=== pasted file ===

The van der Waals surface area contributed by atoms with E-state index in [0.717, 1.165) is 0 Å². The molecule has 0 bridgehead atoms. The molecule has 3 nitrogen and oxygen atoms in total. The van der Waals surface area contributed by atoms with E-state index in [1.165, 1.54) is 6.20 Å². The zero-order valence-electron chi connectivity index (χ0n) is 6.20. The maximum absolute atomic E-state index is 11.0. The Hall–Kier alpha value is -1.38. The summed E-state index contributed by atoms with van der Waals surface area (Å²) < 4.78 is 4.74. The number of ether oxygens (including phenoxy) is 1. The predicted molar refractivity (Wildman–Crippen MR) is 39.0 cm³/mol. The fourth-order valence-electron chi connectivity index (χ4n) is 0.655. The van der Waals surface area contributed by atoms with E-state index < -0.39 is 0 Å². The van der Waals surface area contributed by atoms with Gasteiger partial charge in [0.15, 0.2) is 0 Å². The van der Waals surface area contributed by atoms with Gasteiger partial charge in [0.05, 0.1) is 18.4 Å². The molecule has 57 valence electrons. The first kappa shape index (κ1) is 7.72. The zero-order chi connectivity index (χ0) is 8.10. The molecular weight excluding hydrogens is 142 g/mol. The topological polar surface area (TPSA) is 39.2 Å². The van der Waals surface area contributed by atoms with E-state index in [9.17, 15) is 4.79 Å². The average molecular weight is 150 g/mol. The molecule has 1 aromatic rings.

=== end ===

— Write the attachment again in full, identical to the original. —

The van der Waals surface area contributed by atoms with E-state index in [0.717, 1.165) is 0 Å². The molecule has 0 bridgehead atoms. The molecule has 3 nitrogen and oxygen atoms in total. The van der Waals surface area contributed by atoms with E-state index in [1.165, 1.54) is 6.20 Å². The zero-order valence-electron chi connectivity index (χ0n) is 6.20. The maximum absolute atomic E-state index is 11.0. The Hall–Kier alpha value is -1.38. The summed E-state index contributed by atoms with van der Waals surface area (Å²) < 4.78 is 4.74. The number of ether oxygens (including phenoxy) is 1. The predicted molar refractivity (Wildman–Crippen MR) is 39.0 cm³/mol. The fourth-order valence-electron chi connectivity index (χ4n) is 0.655. The van der Waals surface area contributed by atoms with E-state index < -0.39 is 0 Å². The van der Waals surface area contributed by atoms with Gasteiger partial charge in [0.15, 0.2) is 0 Å². The van der Waals surface area contributed by atoms with Gasteiger partial charge in [0.05, 0.1) is 18.4 Å². The molecule has 57 valence electrons. The first kappa shape index (κ1) is 7.72. The zero-order chi connectivity index (χ0) is 8.10. The molecular weight excluding hydrogens is 142 g/mol. The topological polar surface area (TPSA) is 39.2 Å². The van der Waals surface area contributed by atoms with E-state index in [9.17, 15) is 4.79 Å². The average molecular weight is 150 g/mol. The molecule has 1 aromatic rings.